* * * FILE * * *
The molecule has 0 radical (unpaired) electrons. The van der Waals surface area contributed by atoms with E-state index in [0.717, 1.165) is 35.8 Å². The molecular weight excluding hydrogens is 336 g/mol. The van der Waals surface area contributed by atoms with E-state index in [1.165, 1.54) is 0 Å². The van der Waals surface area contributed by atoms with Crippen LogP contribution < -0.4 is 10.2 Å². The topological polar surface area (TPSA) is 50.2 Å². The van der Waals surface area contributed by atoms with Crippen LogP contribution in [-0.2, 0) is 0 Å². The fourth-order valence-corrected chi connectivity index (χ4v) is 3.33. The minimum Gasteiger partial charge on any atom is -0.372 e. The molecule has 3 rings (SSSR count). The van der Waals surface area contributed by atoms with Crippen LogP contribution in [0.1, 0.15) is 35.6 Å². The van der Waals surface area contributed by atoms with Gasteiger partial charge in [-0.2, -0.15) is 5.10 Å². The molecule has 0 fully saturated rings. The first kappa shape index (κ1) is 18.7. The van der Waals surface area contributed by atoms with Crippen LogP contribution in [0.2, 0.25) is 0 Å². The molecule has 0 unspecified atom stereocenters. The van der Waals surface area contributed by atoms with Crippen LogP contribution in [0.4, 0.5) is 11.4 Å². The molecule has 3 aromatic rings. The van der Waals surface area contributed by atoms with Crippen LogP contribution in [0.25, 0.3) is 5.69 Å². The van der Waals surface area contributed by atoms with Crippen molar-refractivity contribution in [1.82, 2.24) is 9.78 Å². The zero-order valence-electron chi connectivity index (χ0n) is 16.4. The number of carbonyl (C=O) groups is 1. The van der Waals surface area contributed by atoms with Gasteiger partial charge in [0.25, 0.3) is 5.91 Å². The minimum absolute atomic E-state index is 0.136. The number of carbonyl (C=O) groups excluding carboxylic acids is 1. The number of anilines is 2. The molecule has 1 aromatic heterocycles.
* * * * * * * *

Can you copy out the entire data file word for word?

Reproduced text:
The molecule has 0 radical (unpaired) electrons. The van der Waals surface area contributed by atoms with E-state index in [0.717, 1.165) is 35.8 Å². The molecular weight excluding hydrogens is 336 g/mol. The van der Waals surface area contributed by atoms with E-state index in [1.165, 1.54) is 0 Å². The van der Waals surface area contributed by atoms with Crippen LogP contribution < -0.4 is 10.2 Å². The topological polar surface area (TPSA) is 50.2 Å². The van der Waals surface area contributed by atoms with Crippen LogP contribution in [-0.2, 0) is 0 Å². The fourth-order valence-corrected chi connectivity index (χ4v) is 3.33. The minimum Gasteiger partial charge on any atom is -0.372 e. The molecule has 3 rings (SSSR count). The van der Waals surface area contributed by atoms with Crippen LogP contribution in [0.1, 0.15) is 35.6 Å². The van der Waals surface area contributed by atoms with Gasteiger partial charge in [-0.2, -0.15) is 5.10 Å². The molecule has 0 fully saturated rings. The first kappa shape index (κ1) is 18.7. The van der Waals surface area contributed by atoms with Crippen LogP contribution in [0.2, 0.25) is 0 Å². The molecule has 0 unspecified atom stereocenters. The van der Waals surface area contributed by atoms with Crippen LogP contribution in [0.4, 0.5) is 11.4 Å². The molecule has 3 aromatic rings. The van der Waals surface area contributed by atoms with Crippen LogP contribution in [0.25, 0.3) is 5.69 Å². The van der Waals surface area contributed by atoms with Crippen molar-refractivity contribution in [1.82, 2.24) is 9.78 Å². The zero-order valence-electron chi connectivity index (χ0n) is 16.4. The number of carbonyl (C=O) groups is 1. The van der Waals surface area contributed by atoms with Gasteiger partial charge in [0.25, 0.3) is 5.91 Å². The minimum absolute atomic E-state index is 0.136. The number of carbonyl (C=O) groups excluding carboxylic acids is 1. The number of anilines is 2. The molecule has 1 aromatic heterocycles.